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Student-Driven Exploration of Radiographic Material Properties, Phantom Construction, and Clinical Workflows Or: The Extraordinary Life of CANDY MAN

M Riblett

RN Mahon , MJ Riblett*, GD Hugo , Virginia Commonwealth University, Richmond, VA


SU-F-E-10 (Sunday, July 31, 2016) 3:00 PM - 6:00 PM Room: Exhibit Hall

Purpose: To develop a hands-on learning experience that explores the radiological and structural properties of everyday items and applies this knowledge to design a simple phantom for radiotherapy exercises.

Methods: Students were asked to compile a list of readily available materials thought to have radiation attenuation properties similar to tissues within the human torso. Participants scanned samples of suggested materials and regions of interest (ROIs) were used to characterize bulk attenuation properties. Properties of each material were assessed via comparison to a Gammex Tissue characterization phantom and used to construct a list of inexpensive near-tissue-equivalent materials. Critical discussions focusing on samples found to differ from student expectations were used to revise and narrow the comprehensive list. From their newly acquired knowledge, students designed and constructed a simple thoracic phantom for use in a simulated clinical workflow. Students were tasked with setting up the phantom and acquiring planning CT images for use in treatment planning and dose delivery.

Results: Under engineer and physicist supervision, students were trained to use a CT simulator and acquired images for approximately 60 different foodstuffs, candies, and household items. Through peer discussion, students gained valuable insights and were made to review preconceptions about radiographic material properties. From a subset of imaged materials, a simple phantom was successfully designed and constructed to represent a human thorax. Students received hands-on experience with clinical treatment workflows by learning how to perform CT simulation, create a treatment plan for an embedded tumor, align the phantom for treatment, and deliver a treatment fraction.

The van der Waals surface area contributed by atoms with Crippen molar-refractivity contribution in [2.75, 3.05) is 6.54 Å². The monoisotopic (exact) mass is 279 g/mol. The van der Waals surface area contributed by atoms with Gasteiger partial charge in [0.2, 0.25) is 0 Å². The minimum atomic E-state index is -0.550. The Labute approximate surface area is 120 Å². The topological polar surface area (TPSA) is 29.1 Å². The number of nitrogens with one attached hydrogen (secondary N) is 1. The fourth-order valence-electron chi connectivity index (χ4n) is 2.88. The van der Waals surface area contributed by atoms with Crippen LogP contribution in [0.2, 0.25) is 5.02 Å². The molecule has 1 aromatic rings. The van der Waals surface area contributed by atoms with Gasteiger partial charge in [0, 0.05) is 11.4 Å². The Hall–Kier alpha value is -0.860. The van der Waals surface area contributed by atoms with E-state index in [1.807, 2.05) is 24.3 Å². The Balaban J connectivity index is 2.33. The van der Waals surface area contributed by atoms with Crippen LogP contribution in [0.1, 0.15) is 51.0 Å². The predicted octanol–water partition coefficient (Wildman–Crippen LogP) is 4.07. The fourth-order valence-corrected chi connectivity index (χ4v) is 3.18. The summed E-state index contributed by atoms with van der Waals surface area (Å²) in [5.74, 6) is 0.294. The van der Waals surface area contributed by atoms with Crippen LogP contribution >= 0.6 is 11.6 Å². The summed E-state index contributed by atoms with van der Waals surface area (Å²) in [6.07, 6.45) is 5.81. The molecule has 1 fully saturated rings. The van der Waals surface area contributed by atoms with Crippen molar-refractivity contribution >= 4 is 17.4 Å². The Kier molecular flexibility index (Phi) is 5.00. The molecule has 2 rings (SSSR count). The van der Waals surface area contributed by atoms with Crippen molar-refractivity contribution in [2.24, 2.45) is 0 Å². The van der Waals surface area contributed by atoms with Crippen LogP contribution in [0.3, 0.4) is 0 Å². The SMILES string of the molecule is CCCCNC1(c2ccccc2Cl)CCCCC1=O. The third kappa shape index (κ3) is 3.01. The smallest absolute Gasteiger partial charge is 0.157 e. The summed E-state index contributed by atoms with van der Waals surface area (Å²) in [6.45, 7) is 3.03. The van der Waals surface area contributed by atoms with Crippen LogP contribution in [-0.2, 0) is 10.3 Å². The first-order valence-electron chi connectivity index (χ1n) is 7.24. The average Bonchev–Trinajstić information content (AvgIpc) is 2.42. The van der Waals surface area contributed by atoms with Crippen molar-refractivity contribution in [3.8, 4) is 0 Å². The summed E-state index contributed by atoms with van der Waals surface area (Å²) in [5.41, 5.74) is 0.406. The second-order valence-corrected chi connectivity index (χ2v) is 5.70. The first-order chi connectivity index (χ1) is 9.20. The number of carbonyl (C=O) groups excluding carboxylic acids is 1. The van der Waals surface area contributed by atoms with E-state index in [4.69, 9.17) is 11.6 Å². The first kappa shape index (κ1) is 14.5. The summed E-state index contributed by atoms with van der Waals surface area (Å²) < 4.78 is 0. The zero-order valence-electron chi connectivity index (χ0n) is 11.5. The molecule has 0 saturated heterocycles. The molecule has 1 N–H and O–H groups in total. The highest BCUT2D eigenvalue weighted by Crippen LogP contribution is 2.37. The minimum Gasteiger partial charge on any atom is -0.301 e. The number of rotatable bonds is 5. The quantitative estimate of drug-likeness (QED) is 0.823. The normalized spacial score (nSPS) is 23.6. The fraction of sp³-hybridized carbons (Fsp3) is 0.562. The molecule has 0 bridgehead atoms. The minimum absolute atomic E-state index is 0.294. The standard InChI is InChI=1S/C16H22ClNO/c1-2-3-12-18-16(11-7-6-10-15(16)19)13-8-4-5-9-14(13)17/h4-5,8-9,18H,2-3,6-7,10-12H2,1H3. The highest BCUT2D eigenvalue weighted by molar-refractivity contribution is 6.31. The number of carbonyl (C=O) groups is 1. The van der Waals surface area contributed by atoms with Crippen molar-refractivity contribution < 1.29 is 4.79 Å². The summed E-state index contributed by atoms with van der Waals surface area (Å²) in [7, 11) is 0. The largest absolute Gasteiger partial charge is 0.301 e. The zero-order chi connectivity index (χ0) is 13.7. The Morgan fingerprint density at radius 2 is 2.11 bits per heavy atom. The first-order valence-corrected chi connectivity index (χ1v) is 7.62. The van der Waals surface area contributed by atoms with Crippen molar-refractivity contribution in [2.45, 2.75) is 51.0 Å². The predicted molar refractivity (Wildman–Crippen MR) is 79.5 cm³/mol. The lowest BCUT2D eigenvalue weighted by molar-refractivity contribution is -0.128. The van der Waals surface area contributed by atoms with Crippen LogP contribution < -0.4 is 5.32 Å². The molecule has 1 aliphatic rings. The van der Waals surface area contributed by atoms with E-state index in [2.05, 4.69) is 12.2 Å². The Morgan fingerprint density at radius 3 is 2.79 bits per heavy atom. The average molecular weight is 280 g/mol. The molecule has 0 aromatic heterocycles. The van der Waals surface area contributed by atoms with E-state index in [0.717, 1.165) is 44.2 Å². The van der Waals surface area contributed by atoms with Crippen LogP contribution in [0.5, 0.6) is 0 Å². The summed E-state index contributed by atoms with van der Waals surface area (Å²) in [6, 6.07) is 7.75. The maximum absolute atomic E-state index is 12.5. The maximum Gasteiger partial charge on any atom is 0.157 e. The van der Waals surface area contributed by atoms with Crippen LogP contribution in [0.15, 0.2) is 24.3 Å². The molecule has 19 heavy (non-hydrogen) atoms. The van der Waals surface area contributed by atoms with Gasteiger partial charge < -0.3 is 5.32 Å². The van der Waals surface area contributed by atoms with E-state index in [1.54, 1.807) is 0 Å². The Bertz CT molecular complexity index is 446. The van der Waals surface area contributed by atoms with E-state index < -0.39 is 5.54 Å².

Conclusion: In this activity, students demonstrated their ability to reason through the radiographic material selection process, construct a simple phantom to specifications, and exercise their knowledge of clinical workflows. Furthermore, the enjoyable and inexpensive nature of this project proved to attract participant interest and drive creative exploration.

Funding Support, Disclosures, and Conflict of Interest: Mahon and Riblett have nothing to disclose; Hugo has a research agreement with Phillips Medical systems, a license agreement with Varian Medical Systems, research grants from the National Institute of Health. Authors do not have any potential conflicts of interest to disclose.

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